nobody movie_Joe Bob Briggs brings Bubba Ho-Tep to KC for a 20th anniversary celebration


Bubba Ho-Tep. // Courtesy of AGFA

In 2022, Panic Fest kicks off its tenth year with some pretty stunning guests. One of these guests: historian, cult film icon and former That pitch Columnist (yes, really) Joe Bob Briggs, who will present Don Coscarellis Bubba Ho-Tep on April 28 in honor of the film’s 20th anniversary.

In Coscarelli’s 2002 cult classic, icons Bruce Campbell and Ossie Davis play two nursing home residents who each claim to be historical figures who have been forced into hiding – Campbell’s character says he’s Elvis Presley, Davis claims to be JFK . When an honest mummy emerges and starts consuming souls, the characters of Campbell and Davis join forces in one last great showdown.

Ahead of this week’s screening, Briggs spoke about the film, the importance of film preservation – even for “thrash” movies – and the state of the modern film discourse.

The pitch: You’ve been at this game for decades, between your column and the various iterations of TV shows Joe Bob’s drive-in theater to monstervision, and last The last drive-in cinema on Shudder. How has horror culture changed since you started?

Joe Bob Briggs: Part of the reason I originally started the column was as a parody of mainstream film criticism, because for the most part each city had two or three critics – maybe four if you count the TV people, and they all hated them. Nobody trusted them if they worked for them New York Timesor the ChicagoTribuneor what ever.

Critics were considered contactless.

My goal was to be the populist film critic – the guy who likes blood, boobs and beasts. It struck me that there were all these movies that came through town and nobody would review them – the movies that played in drive-in theaters and grindhouses. They were only considered disposable rubbish. They came and played for a week and then disappeared.

It’s always very strange to me that the New York Times will write fairly free obituaries for the likes of Herschel Gordon Lewis, and while he was alive they ignored his every film.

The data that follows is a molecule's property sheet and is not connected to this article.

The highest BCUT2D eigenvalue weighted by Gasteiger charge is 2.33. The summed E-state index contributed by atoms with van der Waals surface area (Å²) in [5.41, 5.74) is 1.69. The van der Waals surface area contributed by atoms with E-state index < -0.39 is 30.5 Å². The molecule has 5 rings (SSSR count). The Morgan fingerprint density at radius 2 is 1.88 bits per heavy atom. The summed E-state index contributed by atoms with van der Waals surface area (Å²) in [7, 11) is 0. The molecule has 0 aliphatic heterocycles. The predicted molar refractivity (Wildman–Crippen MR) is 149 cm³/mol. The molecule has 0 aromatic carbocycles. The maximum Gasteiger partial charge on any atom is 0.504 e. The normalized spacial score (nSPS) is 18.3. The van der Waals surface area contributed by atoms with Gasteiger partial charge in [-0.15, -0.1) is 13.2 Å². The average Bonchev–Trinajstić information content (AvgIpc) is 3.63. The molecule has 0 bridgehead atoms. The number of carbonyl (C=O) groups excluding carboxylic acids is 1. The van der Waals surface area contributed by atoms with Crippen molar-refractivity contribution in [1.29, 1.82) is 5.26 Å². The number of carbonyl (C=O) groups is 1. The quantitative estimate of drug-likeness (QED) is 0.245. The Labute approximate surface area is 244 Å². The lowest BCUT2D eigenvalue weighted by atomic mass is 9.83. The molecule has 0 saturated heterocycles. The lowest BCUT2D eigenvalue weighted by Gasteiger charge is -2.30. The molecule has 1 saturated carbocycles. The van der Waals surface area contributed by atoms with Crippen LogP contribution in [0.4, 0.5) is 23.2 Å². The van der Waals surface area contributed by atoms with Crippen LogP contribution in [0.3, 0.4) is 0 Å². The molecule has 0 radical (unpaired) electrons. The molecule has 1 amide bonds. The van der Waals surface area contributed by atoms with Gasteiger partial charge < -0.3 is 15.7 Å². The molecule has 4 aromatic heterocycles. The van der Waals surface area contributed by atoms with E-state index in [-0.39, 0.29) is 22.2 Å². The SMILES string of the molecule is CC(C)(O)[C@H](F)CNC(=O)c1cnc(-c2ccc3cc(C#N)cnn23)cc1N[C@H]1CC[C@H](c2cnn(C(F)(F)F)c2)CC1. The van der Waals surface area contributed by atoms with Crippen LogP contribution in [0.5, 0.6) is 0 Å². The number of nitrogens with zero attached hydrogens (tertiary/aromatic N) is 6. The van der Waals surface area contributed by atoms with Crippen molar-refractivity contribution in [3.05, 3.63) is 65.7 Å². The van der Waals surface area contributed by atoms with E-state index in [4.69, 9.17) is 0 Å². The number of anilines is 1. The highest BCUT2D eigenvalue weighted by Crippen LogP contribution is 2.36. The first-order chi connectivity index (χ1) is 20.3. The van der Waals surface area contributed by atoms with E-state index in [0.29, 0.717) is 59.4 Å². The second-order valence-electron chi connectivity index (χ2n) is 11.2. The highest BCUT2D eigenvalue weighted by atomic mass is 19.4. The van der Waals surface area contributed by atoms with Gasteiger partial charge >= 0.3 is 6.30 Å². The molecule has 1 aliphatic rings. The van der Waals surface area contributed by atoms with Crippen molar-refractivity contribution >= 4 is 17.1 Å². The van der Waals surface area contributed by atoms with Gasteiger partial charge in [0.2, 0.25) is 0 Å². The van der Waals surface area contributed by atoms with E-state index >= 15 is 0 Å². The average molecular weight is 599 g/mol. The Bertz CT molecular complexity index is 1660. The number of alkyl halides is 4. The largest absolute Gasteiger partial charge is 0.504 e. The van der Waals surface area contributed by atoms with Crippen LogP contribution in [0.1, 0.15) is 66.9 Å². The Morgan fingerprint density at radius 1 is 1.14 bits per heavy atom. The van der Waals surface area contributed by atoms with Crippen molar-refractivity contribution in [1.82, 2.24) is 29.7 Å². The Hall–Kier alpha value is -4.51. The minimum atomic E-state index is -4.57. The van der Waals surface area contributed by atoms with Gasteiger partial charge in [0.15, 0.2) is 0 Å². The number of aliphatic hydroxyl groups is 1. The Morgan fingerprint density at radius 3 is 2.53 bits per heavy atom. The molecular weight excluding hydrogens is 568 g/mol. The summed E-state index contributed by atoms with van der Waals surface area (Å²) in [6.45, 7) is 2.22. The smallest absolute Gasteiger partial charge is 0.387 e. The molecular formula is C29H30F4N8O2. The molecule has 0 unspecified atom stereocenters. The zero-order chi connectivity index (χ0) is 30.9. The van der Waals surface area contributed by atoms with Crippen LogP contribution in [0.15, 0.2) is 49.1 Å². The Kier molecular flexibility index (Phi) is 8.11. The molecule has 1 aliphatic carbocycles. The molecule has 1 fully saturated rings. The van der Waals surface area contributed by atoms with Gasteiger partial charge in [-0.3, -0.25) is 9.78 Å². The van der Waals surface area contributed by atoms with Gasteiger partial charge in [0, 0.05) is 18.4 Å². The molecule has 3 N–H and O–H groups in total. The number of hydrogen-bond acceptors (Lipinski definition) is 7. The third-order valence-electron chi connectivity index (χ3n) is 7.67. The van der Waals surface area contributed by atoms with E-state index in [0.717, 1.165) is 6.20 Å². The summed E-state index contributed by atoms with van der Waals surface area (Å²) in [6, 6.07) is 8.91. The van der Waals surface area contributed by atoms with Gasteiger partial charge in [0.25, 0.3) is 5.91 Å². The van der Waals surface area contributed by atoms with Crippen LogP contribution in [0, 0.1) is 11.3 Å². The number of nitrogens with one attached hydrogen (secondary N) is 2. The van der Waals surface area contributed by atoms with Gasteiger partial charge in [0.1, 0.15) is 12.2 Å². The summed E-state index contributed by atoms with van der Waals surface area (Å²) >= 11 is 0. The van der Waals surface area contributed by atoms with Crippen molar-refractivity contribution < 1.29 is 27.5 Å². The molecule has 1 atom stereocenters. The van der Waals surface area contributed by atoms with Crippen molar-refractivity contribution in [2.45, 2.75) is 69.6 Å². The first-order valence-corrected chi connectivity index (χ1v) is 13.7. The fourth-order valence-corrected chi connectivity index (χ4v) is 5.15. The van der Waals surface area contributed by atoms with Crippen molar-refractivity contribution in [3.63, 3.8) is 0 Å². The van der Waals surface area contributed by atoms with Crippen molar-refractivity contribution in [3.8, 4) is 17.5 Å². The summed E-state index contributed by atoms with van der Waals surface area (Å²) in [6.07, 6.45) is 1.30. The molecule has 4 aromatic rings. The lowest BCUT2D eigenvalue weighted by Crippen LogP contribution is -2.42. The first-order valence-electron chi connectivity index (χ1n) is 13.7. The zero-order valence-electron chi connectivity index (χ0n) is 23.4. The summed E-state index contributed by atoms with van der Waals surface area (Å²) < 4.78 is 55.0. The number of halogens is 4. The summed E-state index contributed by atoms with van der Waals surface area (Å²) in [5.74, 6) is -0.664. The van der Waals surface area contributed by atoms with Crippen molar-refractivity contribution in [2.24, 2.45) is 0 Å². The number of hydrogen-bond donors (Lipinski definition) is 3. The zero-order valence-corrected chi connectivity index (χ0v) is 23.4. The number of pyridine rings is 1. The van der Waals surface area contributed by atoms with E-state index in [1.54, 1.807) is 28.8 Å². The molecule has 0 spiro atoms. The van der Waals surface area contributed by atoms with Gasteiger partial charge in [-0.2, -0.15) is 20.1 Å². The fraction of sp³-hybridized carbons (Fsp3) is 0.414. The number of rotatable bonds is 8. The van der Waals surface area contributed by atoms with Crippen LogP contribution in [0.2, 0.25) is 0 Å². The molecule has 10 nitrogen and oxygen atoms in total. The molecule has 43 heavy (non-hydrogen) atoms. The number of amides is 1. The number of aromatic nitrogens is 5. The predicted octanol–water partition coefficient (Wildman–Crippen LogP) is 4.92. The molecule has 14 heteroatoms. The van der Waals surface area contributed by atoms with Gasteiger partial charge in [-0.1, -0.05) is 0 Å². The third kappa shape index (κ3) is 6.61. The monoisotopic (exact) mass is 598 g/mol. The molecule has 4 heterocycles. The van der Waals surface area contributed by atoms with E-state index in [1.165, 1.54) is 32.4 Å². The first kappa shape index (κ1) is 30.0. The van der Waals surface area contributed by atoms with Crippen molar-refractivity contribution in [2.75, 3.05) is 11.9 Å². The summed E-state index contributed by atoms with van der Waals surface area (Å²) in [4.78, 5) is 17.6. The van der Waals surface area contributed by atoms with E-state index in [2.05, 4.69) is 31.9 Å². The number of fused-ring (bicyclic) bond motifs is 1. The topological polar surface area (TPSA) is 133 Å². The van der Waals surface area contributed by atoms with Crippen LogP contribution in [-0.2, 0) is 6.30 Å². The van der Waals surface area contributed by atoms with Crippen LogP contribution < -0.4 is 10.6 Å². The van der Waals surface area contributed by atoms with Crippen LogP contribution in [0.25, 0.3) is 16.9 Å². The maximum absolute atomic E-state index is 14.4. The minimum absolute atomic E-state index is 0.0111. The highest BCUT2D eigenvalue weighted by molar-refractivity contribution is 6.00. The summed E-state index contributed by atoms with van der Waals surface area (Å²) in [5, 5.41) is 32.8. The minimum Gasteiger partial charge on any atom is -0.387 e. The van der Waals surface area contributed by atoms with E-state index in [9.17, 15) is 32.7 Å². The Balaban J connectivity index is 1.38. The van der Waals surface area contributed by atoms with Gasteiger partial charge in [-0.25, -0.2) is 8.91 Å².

I feel like this is a conversation we’re still having, in terms of audiences considering critical responses “untouched.”

We went through several phases. “Popular culture” wasn’t a term that was only invented in the 1970s. There was culture and there was garbage. At Bowling Green University they invented this term. Since then there has been an increase in people interested in art that comes from below instead of from above.

Now there are full-length books about the likes of Tobe Hooper. His first film was The Texas Chainsaw Massacre, and it was one of those films that everyone hated, especially the mainstream media. For 30 years it has been used as an example of our nation’s corruption.

At some point in the last 50 years, there was a transition. These works, which were considered rubbish when I first started writing about them, are now considered worth studying. I don’t know what caused this sea change, but I assume so.

But then, of course, it swings too far in the other direction, and we start arguing about the social commentary embedded in the various films examined. Terms like “sublime horror” are invented, which is horror to tell your friends about, rather than horror that’s rundown and dirty.

Once again, high culture asserts itself and despises low culture, but within the world of genres.

I’ve just always said, “Observe everything, appreciate it for what it is, and save everything.” A lot of those films disappeared before then. They were not received because they were not considered important. One of the good things about the last few decades is that we are now seeing the importance of preserving these films.

Not to sound obvious, but how important is it to preserve not just what we would broadly call a ‘good film’, but like a film The night Evelyn came out of the grave?

First of all, the artistic significance of a thing often only becomes apparent after a few generations. It is not recognized as a pure work of art because the subject matter gets in the way, and it is not considered part of our cultural art history for political reasons.

Another thing is that these films are photographs of a specific time and place and the cultural norms of their time, like what cars they drive or how they dress, especially in low-budget films. These films contain a lot of our culture that you don’t get from a documentary.

You get the ideas that were prevalent at the time well beyond the filmmaker’s intention.

let’s talk about Bubba Ho-Tep. The real cult following of this film is undeniable, but I have a feeling that it is often overlooked as an entry in everyone’s filmography. why do you love it

It’s probably the most improbable story ever made into a film. First, it is about old people. Second, it’s a completely ridiculous premise that needs to be sold believably. Ossie Davis’ character is proven to be insane. The Elvis character is probably not crazy. But the combination of the two creates a new reality.